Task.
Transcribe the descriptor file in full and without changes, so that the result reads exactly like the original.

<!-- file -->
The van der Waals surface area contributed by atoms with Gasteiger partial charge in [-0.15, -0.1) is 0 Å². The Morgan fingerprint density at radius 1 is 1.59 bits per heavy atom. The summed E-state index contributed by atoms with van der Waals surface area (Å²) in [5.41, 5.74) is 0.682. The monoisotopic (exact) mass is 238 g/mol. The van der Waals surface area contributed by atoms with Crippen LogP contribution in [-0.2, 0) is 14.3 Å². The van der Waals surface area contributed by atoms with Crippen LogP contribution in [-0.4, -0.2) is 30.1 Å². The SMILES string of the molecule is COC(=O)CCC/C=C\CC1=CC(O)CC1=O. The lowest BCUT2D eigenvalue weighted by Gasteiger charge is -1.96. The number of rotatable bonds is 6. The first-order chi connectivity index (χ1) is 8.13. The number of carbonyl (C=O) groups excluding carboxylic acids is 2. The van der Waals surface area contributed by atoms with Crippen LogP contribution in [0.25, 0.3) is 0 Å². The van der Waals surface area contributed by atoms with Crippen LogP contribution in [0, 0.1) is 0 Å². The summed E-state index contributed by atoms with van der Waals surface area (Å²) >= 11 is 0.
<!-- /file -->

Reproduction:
The van der Waals surface area contributed by atoms with Gasteiger partial charge in [-0.15, -0.1) is 0 Å². The Morgan fingerprint density at radius 1 is 1.59 bits per heavy atom. The summed E-state index contributed by atoms with van der Waals surface area (Å²) in [5.41, 5.74) is 0.682. The monoisotopic (exact) mass is 238 g/mol. The van der Waals surface area contributed by atoms with Crippen LogP contribution in [-0.2, 0) is 14.3 Å². The van der Waals surface area contributed by atoms with Crippen LogP contribution in [-0.4, -0.2) is 30.1 Å². The SMILES string of the molecule is COC(=O)CCC/C=C\CC1=CC(O)CC1=O. The lowest BCUT2D eigenvalue weighted by Gasteiger charge is -1.96. The number of rotatable bonds is 6. The first-order chi connectivity index (χ1) is 8.13. The number of carbonyl (C=O) groups excluding carboxylic acids is 2. The van der Waals surface area contributed by atoms with Crippen LogP contribution in [0.25, 0.3) is 0 Å². The van der Waals surface area contributed by atoms with Crippen LogP contribution in [0, 0.1) is 0 Å². The summed E-state index contributed by atoms with van der Waals surface area (Å²) >= 11 is 0.